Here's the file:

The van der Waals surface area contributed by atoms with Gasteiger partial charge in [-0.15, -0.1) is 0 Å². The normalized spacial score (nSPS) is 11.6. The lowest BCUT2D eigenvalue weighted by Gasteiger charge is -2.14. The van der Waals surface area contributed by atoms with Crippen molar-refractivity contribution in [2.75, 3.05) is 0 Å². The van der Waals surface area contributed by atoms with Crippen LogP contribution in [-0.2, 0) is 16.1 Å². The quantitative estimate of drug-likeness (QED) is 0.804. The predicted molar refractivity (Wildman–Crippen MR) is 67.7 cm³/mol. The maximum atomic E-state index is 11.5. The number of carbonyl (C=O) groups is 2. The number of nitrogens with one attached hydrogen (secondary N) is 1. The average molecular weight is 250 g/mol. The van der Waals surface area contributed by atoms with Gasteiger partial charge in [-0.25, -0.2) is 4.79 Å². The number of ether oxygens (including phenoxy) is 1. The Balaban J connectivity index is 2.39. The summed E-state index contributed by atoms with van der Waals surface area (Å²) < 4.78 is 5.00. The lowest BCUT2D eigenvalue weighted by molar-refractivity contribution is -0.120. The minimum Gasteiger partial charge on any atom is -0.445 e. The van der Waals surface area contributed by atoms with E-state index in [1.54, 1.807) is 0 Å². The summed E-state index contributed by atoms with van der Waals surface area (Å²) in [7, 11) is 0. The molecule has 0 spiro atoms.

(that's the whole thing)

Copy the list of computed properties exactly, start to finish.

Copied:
The van der Waals surface area contributed by atoms with Gasteiger partial charge in [-0.15, -0.1) is 0 Å². The normalized spacial score (nSPS) is 11.6. The lowest BCUT2D eigenvalue weighted by Gasteiger charge is -2.14. The van der Waals surface area contributed by atoms with Crippen molar-refractivity contribution in [2.75, 3.05) is 0 Å². The van der Waals surface area contributed by atoms with Crippen LogP contribution in [-0.2, 0) is 16.1 Å². The quantitative estimate of drug-likeness (QED) is 0.804. The predicted molar refractivity (Wildman–Crippen MR) is 67.7 cm³/mol. The maximum atomic E-state index is 11.5. The number of carbonyl (C=O) groups is 2. The number of nitrogens with one attached hydrogen (secondary N) is 1. The average molecular weight is 250 g/mol. The van der Waals surface area contributed by atoms with Gasteiger partial charge in [-0.25, -0.2) is 4.79 Å². The number of ether oxygens (including phenoxy) is 1. The Balaban J connectivity index is 2.39. The summed E-state index contributed by atoms with van der Waals surface area (Å²) < 4.78 is 5.00. The lowest BCUT2D eigenvalue weighted by molar-refractivity contribution is -0.120. The minimum Gasteiger partial charge on any atom is -0.445 e. The van der Waals surface area contributed by atoms with E-state index in [1.54, 1.807) is 0 Å². The summed E-state index contributed by atoms with van der Waals surface area (Å²) in [7, 11) is 0. The molecule has 0 spiro atoms.